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Aaron Burr's trial and the Constitution’s treason clause

September 1, 2016 by NCC Staff

 

It was on this day in 1807 that former Vice President Aaron Burr was acquitted of treason charges. The trial was truly a “Trial of the Century” in its time and one of the first big tests of the Constitution’s Treason clause.

John_Marshall
John Marshall

The clause reads as follows in Article III, Section 3, of the Constitution:

“Treason against the United States, shall consist only in levying war against them, or in adhering to their enemies, giving them aid and comfort. No person shall be convicted of treason unless on the testimony of two witnesses to the same overt act, or on confession in open court. The Congress shall have power to declare the punishment of treason, but no attainder of treason shall work corruption of blood, or forfeiture except during the life of the person attainted.”

The Treason Clause was carefully worded to limit the charge to the most serious of crimes. Part of this was because of the application of treason charges, in a broader sense, in Great Britain.

The clause, as it was developed by James Wilson at the 1787 convention is Philadelphia, borrowed part of its wording from the English Statute of Treason, and it limited the ability of Congress to define treason. It also put a high burden of proof in place by requiring “the testimony of two witnesses to the same overt act.”

Since the Constitution went into effect in 1789, treason charges have been brought fewer than 30 times. And the biggest treason trial was one of the earliest, featuring some of the same people who were at the Constitutional Convention.

Working on Burr’s treason defense team in 1807 were Edmund Randolph and Luther Martin (as lead attorney), both former constitutional delegates. President Thomas Jefferson directed the prosecution from the White House, with George Hay, former attorney general Charles Lee (the uncle of Robert E. Lee) and future attorney general William Wirt assisting Jefferson.

How Burr came to be arrested in Alabama in 1807 was a long story in itself, but the brief version is that Burr was rejected by his own party, the Democratic-Republicans, for opposing Jefferson in the 1800 presidential election runoff in the House, and then shunned by the Federalists and others for killing Alexander Hamilton in a duel.

Burr moved west to seek better fortunes, which included an independent military adventure to seize lands belonging to Spain in Louisiana and Mexico (specifically, Texas), with the possible incentive offered to the western states joining in the “adventure.” His activities, to a lesser extent, had been public knowledge since 1805.

However, Burr’s longtime friend, General James Wilkinson, decided to abandon the adventure. Wilkinson sent a message to federal authorities and to President Jefferson that Burr intended to entice the western states to leave the Union and join with him as he colonized new lands – with the support of England. Jefferson then alerted Congress about Burr’s plan and he personally ordered his arrest.

“Jefferson himself never doubted that Burr was a traitor. Indeed, on January 22, 1807, he had pronounced Burr guilty of treason to Congress and the entire nation—without a grand jury indictment,” said Kent Newmyer, in his recent book, “The Treason Trial of Aaron Burr: Law, Politics and the Character Wars of the New Nation.”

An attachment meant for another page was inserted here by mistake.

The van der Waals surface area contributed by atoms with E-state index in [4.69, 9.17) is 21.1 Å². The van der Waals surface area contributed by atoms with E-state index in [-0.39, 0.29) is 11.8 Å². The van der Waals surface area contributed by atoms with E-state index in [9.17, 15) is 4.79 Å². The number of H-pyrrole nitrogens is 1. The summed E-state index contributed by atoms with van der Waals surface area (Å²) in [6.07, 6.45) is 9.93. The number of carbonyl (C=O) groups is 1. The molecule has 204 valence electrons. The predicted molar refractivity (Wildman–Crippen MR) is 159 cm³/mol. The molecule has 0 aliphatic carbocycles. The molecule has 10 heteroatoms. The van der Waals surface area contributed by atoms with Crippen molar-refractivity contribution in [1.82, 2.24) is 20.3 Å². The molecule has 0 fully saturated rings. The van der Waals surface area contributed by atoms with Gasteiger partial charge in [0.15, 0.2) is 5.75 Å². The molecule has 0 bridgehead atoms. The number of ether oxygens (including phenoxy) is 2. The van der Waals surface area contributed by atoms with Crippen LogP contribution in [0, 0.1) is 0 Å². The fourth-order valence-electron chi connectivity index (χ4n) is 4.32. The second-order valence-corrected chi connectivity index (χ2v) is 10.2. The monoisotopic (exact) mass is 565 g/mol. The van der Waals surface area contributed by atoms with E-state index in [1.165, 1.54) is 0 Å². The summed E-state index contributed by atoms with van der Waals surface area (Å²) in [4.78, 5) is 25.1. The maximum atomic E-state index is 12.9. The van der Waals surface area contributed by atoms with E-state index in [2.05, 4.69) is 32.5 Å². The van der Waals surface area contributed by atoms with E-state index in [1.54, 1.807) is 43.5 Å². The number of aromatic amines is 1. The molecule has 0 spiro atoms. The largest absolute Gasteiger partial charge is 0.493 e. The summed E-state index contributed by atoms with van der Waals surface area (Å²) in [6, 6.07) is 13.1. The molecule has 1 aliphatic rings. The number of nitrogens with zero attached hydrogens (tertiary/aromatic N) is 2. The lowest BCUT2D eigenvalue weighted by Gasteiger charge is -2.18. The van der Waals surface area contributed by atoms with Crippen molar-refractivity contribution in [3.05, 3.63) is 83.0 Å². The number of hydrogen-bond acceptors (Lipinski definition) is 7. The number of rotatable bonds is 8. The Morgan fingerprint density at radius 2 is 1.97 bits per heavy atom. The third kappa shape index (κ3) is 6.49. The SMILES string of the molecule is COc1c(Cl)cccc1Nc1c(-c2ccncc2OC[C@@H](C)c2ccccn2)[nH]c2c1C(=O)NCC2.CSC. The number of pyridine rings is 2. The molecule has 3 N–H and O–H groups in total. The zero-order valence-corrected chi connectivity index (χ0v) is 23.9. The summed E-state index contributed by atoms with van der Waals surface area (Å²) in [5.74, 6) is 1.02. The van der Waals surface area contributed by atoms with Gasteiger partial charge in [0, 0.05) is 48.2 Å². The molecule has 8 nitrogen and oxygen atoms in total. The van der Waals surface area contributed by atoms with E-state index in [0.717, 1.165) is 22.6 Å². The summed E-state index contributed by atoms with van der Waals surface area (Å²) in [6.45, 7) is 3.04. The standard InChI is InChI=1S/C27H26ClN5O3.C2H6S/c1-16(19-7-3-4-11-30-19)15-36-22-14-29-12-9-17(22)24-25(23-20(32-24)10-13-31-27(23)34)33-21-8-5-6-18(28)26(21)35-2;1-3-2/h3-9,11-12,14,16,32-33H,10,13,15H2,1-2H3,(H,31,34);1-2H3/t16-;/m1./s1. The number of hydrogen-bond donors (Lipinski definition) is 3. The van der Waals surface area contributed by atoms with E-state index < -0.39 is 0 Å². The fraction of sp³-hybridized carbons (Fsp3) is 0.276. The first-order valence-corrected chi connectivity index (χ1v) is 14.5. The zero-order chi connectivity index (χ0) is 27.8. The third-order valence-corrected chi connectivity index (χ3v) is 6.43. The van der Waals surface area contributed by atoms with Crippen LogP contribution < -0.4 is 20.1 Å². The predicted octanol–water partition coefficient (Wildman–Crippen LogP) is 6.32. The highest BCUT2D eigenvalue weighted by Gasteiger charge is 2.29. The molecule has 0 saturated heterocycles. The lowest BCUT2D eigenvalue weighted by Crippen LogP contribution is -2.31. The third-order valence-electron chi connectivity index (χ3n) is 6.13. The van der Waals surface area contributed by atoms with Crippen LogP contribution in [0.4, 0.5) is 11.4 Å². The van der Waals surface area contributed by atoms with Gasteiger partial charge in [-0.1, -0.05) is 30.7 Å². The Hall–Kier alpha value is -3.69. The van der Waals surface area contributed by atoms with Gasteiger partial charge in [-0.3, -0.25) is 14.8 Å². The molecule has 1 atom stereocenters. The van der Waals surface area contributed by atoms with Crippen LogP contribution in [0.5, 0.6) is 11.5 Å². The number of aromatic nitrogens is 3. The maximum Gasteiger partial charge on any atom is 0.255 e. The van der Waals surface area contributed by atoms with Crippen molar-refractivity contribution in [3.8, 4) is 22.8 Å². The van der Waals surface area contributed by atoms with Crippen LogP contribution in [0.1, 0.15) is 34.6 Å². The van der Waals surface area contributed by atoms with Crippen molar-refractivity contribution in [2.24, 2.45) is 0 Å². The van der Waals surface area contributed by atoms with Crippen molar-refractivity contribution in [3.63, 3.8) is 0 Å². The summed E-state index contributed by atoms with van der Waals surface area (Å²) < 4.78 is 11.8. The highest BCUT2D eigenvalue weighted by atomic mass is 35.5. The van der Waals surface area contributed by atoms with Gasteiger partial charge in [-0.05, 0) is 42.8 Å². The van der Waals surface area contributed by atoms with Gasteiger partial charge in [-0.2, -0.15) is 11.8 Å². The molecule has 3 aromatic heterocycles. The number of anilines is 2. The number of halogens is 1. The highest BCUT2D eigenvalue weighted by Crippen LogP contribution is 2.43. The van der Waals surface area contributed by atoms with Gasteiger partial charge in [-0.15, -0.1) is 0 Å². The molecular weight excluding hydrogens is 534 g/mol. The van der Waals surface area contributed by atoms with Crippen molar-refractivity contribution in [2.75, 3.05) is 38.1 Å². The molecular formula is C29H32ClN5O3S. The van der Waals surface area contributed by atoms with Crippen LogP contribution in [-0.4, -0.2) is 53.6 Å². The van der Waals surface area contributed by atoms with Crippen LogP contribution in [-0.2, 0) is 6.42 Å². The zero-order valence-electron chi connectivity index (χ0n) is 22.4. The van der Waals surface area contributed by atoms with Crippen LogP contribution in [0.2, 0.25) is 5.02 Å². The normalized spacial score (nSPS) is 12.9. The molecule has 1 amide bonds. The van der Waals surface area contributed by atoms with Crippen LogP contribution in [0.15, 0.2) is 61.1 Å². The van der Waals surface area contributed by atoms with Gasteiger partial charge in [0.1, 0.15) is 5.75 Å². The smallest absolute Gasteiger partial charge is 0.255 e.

“In Jefferson’s morally dichotomous calculus, Burr was a danger to the republic; in Jefferson’s personalized view of the presidency, it was his responsibility to eliminate the danger, even if it meant breaking the law. Burr brought out the worst in Jefferson, and Jefferson brought out the worst in Burr,” said Newmyer.

Chief Justice John Marshall, Jefferson’s long-time political foe (and also his distant cousin), would preside at Burr’s treason trial, since he was also the federal judge for the U.S. Circuit Court for Virginia.

At the trial, Marshall made the unusual move of issuing a subpoena to President Jefferson to deliver documents that Burr had requested to prepare his own defense. Jefferson only supplied parts of the letters to the court and never acknowledged the subpoena. More damaging was testimony that showed that Burr was 100 miles away from a scene on Blennerhassett's Island on the Ohio River, the one location where the government claimed Burr was planning an overt act of treason.

Marshall told the jury that it had to confine its analysis to testimony that an act of war against the United States had been conducted on Blennerhassett's Island. Marshall and the Supreme Court had narrowed that definition in an earlier case related to Burr called Ex parte Bollman.

“No testimony relative to the conduct or declarations of the prisoner elsewhere, and subsequent to the transaction on Blennerhassett's Island, can be admitted; because such testimony, being in its nature merely corroborative and incompetent to prove the overt act in itself, is irrelevant until there be proof of the overt act by two witnesses,” Marshall said. “This opinion does not comprehend the proof by two witnesses that the meeting on Blennerhassett's Island was procured by the prisoner.”

The jury quickly reached a verdict.

"We of the jury say that Aaron Burr is not proved to be guilty under this indictment by any evidence submitted to us.  We therefore find him not guilty."

Jefferson reportedly wanted the the House to bring an impeachment charge against Marshall after the Burr trial. But he had failed in a similar attempt in 1805 when the Senate tried another Supreme Court justice, Samuel Chase, after the House brought charges at Jefferson’s urging.

Marshall testified at Chase’s trial, which saw an acquittal for Chase in a trial conducted by the Vice President at the time: Aaron Burr.

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